There have been great improvements in the preparation and character of remedies and the manner of their administration. Medicines have been given more for their definite physiological effect, which has resulted in the administering of single remedies in place of the complex prescriptions formerly employed. It is rare to see a prescription of more than two active ingredients, and four and six were not an uncommon number. The use of the alkaloids in place of crude drugs, infusions and decoctions has been made possible by the advance in chemistry and pharmacy. This has caused a marked improvement in the palatability of the medicines and much attention has been given to this feature. We do not believe that the efficacy of a dose is increased by its nauseous taste, but that where possible, medicines should be made palatable. The introduction of the tablet triturates has furnished us with a convenient method of dispensing our own medicines in accurate dosage, and has been an efficient weapon against our friends the homeopathists. The administration of small and frequently repeated doses has largely superseded the large dose at longer intervals. It would be impossible to enumerate the new remedies brought forward by investigators, but more often by enterprising manufacturing pharmacists, all offered with high claims of merit and certificates of hospitals and clinicians, many of them soon forgotten even by name, but others proving of real merit and gaining for themselves a permanent place in our materia medica. The coal tar derivatives are among the latter and are among the most useful and generally used in our armamentarium. Formaldehyde bids fair to obtain the first rank as an antiseptic and disinfectant, from its harmless character and germicidal properties, displacing a long list of remedies none of which have stood the test of time.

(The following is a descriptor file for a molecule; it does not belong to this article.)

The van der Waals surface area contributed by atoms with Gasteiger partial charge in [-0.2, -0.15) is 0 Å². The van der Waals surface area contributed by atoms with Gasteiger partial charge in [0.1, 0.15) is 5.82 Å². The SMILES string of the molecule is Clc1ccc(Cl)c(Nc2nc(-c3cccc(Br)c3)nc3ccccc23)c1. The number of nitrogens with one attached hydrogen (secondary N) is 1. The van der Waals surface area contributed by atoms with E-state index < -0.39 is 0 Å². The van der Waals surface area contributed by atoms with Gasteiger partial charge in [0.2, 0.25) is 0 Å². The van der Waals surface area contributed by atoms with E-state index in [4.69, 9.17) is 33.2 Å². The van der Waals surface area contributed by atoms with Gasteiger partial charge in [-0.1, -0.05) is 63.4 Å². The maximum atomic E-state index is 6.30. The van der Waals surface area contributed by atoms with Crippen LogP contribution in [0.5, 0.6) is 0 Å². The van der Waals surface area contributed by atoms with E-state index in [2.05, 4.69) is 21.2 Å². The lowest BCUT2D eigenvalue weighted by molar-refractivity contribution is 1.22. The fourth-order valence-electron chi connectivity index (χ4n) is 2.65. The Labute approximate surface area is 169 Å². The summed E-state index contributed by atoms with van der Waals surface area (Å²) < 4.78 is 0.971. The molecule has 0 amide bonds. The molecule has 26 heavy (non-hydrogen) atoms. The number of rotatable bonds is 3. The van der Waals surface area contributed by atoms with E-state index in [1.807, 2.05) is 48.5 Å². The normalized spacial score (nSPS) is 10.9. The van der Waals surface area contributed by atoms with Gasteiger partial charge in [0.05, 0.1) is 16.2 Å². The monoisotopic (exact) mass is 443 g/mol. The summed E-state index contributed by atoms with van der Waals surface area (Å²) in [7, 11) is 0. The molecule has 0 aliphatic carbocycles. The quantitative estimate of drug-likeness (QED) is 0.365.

Perhaps the greatest advance has been in the line of prophylactic medicine—the antiseptic treatment in surgery, the prevention of infection in wounds and after operations; the recognition of the cause and contagious character of erysipelas, puerperal fever, hospital gangrene, the plague, yellow fever and other diseases, has led to a system of quarantine and disinfection, the

establishing of boards of health and the increased power given to them. The education of the people by the public press and the precept of the physician as to the character of diseases and the necessity of reporting those of an infectious natur to the proper authorities, all have been decided advances. When we have a medical representative in the cabinet, as surely we shall have if the earnest efforts of the physicians of the whole country can avail, then we may expect far greater improvements in this direction, with all boards of health governed by uniform laws and under the supervision of one responsible head. This is not too much to expect in view of the great advance made in public hygiene in the past ten years. With the increasing discoveries as to the cause of disease, made by bacteriologists, and the increase of the efficacy of the means for the prevention of disease, the time may come when the greater part of the physician's efforts shall be devoted to these aims instead of endeavoring to cure disease as at present. If this should come about it may be found that the Chinaman is not so far wrong in agreeing to pay his physician only while he is well and that all remuneration shall cease as soon as he becomes ill. Preventive medicine shows most clearly the disinterested character of the physician's work. The fact of the united effort of the physicians of the country, opposed by the people to be benefited, to have laws enacted that militate directly against their own financial interests, can not be parallel in any other profession or calling.